St. Andrews Earns High Marks In National Surveys of Students
For the fourth year, ratings by seniors and first-year students at St. Andrews Presbyterian College placed the college ahead of a peer group of colleges in several areas according to the 2008 release of the National Survey of Student Engagement (NSSE).
The survey judges how well students across the nation are engaged in their college and community.
"These national surveys are important to St. Andrews because they show how highly our students value their educational experience and they allow us to compare our performance with other institutions," said Paul Baldasare Jr., president of St. Andrews. "We are intentionally committed to developing the entire student, intellectually, socially, and spiritually, and we have a special emphasis on teaching our students how to think critically and analytically.
"We are pleased to note from the results of the survey that the achievements of our students are exceptionally good."
As compared to the average of all colleges surveyed by NSSE, St. Andrews seniors ranked the college significantly higher in three areas: 1) student-faculty interaction, 2) level of academic challenge, and 3) the level of active and collaborative learning.
Robert Hopkins, dean of the college and vice president for academic affairs, says the NSSE cited St. Andrews for the active engagement between students during classes.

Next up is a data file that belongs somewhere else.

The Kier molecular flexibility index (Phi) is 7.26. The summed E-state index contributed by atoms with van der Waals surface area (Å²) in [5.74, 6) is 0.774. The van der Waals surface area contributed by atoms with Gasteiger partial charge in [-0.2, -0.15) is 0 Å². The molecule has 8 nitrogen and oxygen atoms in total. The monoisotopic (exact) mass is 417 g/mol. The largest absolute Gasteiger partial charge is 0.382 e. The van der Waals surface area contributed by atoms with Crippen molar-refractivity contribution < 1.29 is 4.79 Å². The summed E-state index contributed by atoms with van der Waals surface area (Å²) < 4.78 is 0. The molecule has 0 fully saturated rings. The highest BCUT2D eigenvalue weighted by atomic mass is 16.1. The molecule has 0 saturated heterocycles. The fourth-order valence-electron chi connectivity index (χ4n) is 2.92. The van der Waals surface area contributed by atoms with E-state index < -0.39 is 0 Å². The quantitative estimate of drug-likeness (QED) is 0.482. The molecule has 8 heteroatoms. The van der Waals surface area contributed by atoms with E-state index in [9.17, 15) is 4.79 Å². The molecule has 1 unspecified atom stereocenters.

"Our students also typically work with our faculty on activities other than coursework," he said. "This creates a significant and binding relationship between our students and our faculty members."
NSSE also said that St. Andrews seniors -- more than most colleges nationwide -- also have a culminating senior project.
"We also highly value our students' participation in campus activities outside class," said Hopkins. "As a whole, St. Andrews also pays particular attention to the social needs of our students, bringing entertainers and other social activities onto campus."
The high marks from the national survey join with two other recent college citations in the past three months. This fall, St. Andrews received recognition from U.S. News & World Report as one of the nation's top liberal arts colleges and from The Princeton Review.
Meanwhile, first-year St. Andrews students placed the college significantly high in several areas.
As a measurement of engagement, NSSE says St. Andrews first-year students typically read more books than students at other colleges. They also typically write more papers and reports.
Like their senior counterparts, St. Andrews first-year students also work on projects outside of the classroom with faculty members and spend a relatively high amount of time weekly on co-curricular activities.
"Reflecting our heritage as a college founded by the Presbyterian Church, our students are more likely to have serious conversations on campus of other religious and political values," said Hopkins.
The national study shows that students who put more time and energy into the activities that matter to their education -- inside and outside the classroom -- learn more during college than those who are not as involved. The benefits include gains in critical thinking, the ability to relate book knowledge to real life, appreciation of cultural differences, self-esteem, confidence, civic engagement, time management, and decision making.
Students at St. Andrews have traditionally been involved in activities beyond the classroom. More than 50 clubs, organizations, and honors groups are offered to students including theatre, chorus, pipe band, Model United Nations and Campus Lions Club.
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